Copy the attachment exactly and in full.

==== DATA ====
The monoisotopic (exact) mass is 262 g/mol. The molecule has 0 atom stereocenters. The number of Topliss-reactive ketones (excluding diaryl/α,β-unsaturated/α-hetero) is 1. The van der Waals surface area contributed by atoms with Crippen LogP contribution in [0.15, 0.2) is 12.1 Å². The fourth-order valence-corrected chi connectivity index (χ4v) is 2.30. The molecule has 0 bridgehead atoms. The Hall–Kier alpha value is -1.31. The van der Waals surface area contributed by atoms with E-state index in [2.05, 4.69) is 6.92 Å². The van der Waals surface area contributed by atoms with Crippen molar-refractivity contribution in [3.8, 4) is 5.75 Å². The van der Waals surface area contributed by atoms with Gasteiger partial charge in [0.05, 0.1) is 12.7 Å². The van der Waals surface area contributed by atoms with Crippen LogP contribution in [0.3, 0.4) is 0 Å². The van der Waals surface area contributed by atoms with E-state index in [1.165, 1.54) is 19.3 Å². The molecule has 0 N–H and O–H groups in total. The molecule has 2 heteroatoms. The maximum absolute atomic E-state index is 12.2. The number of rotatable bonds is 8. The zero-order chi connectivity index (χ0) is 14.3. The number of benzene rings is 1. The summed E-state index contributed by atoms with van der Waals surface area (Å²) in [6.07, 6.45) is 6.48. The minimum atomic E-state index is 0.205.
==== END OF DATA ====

The monoisotopic (exact) mass is 262 g/mol. The molecule has 0 atom stereocenters. The number of Topliss-reactive ketones (excluding diaryl/α,β-unsaturated/α-hetero) is 1. The van der Waals surface area contributed by atoms with Crippen LogP contribution in [0.15, 0.2) is 12.1 Å². The fourth-order valence-corrected chi connectivity index (χ4v) is 2.30. The molecule has 0 bridgehead atoms. The Hall–Kier alpha value is -1.31. The van der Waals surface area contributed by atoms with E-state index in [2.05, 4.69) is 6.92 Å². The van der Waals surface area contributed by atoms with Crippen molar-refractivity contribution in [3.8, 4) is 5.75 Å². The van der Waals surface area contributed by atoms with Gasteiger partial charge in [0.05, 0.1) is 12.7 Å². The van der Waals surface area contributed by atoms with Crippen LogP contribution in [0.3, 0.4) is 0 Å². The van der Waals surface area contributed by atoms with E-state index in [1.165, 1.54) is 19.3 Å². The molecule has 0 N–H and O–H groups in total. The molecule has 2 heteroatoms. The maximum absolute atomic E-state index is 12.2. The number of rotatable bonds is 8. The zero-order chi connectivity index (χ0) is 14.3. The number of benzene rings is 1. The summed E-state index contributed by atoms with van der Waals surface area (Å²) in [6.07, 6.45) is 6.48. The minimum atomic E-state index is 0.205.